Tuesday, 7 August 2012

Eroica (Heroic Symphony) [1958]

Andrzej Munk, who was one of the founding fathers of the Polish Film School, had his career tragically cut short by a car accident while he was shooting only his fourth feature film; nonetheless, he managed to leave behind an exceptional body of work as his legacy. Made right after his wonderful debut feature Man on the Tracks, Eroica remains a strong competitor to his last completed film, the magnificent Bad Luck, for the title of best work of his short career. This brilliant satire set during WWII comprised of two segments that, despite their differing tones and compositions, were joined by their common themes of the romanticization of heroism. The first was a whimsical tragi-comedy about a callous, drunken man (Edward Dziewonski) who unwittingly becomes a vital keg in Warsaw Uprising against Germans by the underground Resistance movement, while the second was a searing tale of a POW camp where the only thing that keeps the hopes of the imprisoned Polish officers alive is the legend of a former prisoner who managed to escape from the hell-hole. The key element that Munk devised this grand and acerbic satire on was the dichotomy between truth and perception, and the need for heroism during an otherwise bleak period marked by war, death, loss, suffering and a sense of hopelessness. Consequently, he filled the movie with tongue-in-cheek observations, wry and subversive humour, sardonic wit, and scorching ironies, at the backdrop of grim realism. The stark B/W photography laced the proceedings with strong sense of doom and moodiness. The film was interestingly supposed to have a third story which Munk didn’t eventually go ahead with.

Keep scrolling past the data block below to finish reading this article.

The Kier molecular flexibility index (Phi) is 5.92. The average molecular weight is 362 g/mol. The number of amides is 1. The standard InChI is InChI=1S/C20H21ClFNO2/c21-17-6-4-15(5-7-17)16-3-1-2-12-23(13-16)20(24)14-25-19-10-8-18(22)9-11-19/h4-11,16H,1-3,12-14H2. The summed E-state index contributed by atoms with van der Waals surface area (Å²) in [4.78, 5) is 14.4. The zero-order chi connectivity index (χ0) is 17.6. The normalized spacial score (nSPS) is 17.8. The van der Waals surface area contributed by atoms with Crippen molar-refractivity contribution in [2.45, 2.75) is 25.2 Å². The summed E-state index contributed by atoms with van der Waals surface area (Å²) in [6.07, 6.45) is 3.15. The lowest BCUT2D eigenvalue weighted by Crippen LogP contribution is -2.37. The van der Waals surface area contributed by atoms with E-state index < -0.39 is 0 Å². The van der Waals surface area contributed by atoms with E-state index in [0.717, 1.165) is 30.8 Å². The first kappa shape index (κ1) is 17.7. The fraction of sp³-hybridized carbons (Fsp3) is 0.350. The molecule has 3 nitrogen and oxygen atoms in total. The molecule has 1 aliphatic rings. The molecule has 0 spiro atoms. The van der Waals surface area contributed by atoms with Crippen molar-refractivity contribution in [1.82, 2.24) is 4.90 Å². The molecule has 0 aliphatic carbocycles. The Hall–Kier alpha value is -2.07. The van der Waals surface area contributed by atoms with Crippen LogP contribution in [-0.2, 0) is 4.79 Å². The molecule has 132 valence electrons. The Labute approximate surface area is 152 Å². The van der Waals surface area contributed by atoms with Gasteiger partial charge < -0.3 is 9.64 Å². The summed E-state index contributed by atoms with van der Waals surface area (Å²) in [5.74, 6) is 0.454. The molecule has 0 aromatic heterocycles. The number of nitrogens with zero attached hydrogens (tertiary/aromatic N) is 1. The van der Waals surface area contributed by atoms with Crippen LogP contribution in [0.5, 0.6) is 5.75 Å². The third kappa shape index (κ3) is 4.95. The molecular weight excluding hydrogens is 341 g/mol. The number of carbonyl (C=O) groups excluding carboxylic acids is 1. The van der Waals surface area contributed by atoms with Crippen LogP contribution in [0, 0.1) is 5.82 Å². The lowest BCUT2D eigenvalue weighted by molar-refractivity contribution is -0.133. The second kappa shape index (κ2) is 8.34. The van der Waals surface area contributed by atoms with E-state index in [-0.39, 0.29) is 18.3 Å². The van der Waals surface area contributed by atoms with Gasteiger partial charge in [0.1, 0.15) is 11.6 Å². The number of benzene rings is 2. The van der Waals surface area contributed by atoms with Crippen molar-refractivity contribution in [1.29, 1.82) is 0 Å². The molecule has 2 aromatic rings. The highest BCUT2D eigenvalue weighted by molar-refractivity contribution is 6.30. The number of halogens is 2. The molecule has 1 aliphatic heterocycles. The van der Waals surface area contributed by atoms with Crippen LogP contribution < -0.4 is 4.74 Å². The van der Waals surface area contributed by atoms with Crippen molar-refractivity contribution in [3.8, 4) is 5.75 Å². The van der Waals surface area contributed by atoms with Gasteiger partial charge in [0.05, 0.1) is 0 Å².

Director: Andrzej Munk
Genre: Drama/Comedy/Black Comedy/Political Satire/War Drama
Language: Polish
Country: Poland

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